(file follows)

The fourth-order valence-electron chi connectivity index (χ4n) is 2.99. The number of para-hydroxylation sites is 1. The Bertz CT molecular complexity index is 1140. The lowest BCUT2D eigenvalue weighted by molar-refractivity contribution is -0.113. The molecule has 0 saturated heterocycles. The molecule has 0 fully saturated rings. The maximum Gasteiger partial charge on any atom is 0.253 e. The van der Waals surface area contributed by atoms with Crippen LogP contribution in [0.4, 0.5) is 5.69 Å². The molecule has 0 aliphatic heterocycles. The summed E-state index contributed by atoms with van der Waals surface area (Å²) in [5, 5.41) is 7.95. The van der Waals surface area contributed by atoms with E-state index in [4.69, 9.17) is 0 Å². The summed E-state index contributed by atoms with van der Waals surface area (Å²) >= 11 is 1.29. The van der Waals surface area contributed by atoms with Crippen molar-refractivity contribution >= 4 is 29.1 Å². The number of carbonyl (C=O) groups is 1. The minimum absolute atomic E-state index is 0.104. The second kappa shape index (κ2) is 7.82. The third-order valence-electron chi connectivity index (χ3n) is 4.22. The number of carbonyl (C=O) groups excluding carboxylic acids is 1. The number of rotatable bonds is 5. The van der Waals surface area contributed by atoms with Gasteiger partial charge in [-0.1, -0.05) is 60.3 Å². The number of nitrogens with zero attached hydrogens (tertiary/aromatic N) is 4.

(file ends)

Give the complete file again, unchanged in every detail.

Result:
The fourth-order valence-electron chi connectivity index (χ4n) is 2.99. The number of para-hydroxylation sites is 1. The Bertz CT molecular complexity index is 1140. The lowest BCUT2D eigenvalue weighted by molar-refractivity contribution is -0.113. The molecule has 0 saturated heterocycles. The molecule has 0 fully saturated rings. The maximum Gasteiger partial charge on any atom is 0.253 e. The van der Waals surface area contributed by atoms with Crippen LogP contribution in [0.4, 0.5) is 5.69 Å². The molecule has 0 aliphatic heterocycles. The summed E-state index contributed by atoms with van der Waals surface area (Å²) in [5, 5.41) is 7.95. The van der Waals surface area contributed by atoms with E-state index in [4.69, 9.17) is 0 Å². The summed E-state index contributed by atoms with van der Waals surface area (Å²) >= 11 is 1.29. The van der Waals surface area contributed by atoms with Crippen molar-refractivity contribution >= 4 is 29.1 Å². The number of carbonyl (C=O) groups is 1. The minimum absolute atomic E-state index is 0.104. The second kappa shape index (κ2) is 7.82. The third-order valence-electron chi connectivity index (χ3n) is 4.22. The number of carbonyl (C=O) groups excluding carboxylic acids is 1. The number of rotatable bonds is 5. The van der Waals surface area contributed by atoms with Gasteiger partial charge in [-0.1, -0.05) is 60.3 Å². The number of nitrogens with zero attached hydrogens (tertiary/aromatic N) is 4.